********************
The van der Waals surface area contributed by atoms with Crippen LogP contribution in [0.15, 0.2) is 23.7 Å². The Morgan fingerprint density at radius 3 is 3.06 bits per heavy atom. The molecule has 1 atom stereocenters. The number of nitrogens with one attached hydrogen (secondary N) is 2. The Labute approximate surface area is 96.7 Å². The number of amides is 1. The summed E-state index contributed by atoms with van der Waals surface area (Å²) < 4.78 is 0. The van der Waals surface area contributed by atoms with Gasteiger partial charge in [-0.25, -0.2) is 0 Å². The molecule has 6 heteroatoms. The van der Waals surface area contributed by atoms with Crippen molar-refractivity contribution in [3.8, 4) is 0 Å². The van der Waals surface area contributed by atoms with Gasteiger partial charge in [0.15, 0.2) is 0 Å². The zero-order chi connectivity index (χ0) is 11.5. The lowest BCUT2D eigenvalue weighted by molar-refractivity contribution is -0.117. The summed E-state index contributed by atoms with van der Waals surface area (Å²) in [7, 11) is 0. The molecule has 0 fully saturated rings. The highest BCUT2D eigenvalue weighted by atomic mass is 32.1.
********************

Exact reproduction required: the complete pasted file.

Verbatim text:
The van der Waals surface area contributed by atoms with Crippen LogP contribution in [0.15, 0.2) is 23.7 Å². The Morgan fingerprint density at radius 3 is 3.06 bits per heavy atom. The molecule has 1 atom stereocenters. The number of nitrogens with one attached hydrogen (secondary N) is 2. The Labute approximate surface area is 96.7 Å². The number of amides is 1. The summed E-state index contributed by atoms with van der Waals surface area (Å²) < 4.78 is 0. The van der Waals surface area contributed by atoms with Gasteiger partial charge in [-0.25, -0.2) is 0 Å². The molecule has 6 heteroatoms. The van der Waals surface area contributed by atoms with Crippen molar-refractivity contribution in [3.8, 4) is 0 Å². The van der Waals surface area contributed by atoms with Gasteiger partial charge in [0.15, 0.2) is 0 Å². The zero-order chi connectivity index (χ0) is 11.5. The lowest BCUT2D eigenvalue weighted by molar-refractivity contribution is -0.117. The summed E-state index contributed by atoms with van der Waals surface area (Å²) in [7, 11) is 0. The molecule has 0 fully saturated rings. The highest BCUT2D eigenvalue weighted by atomic mass is 32.1.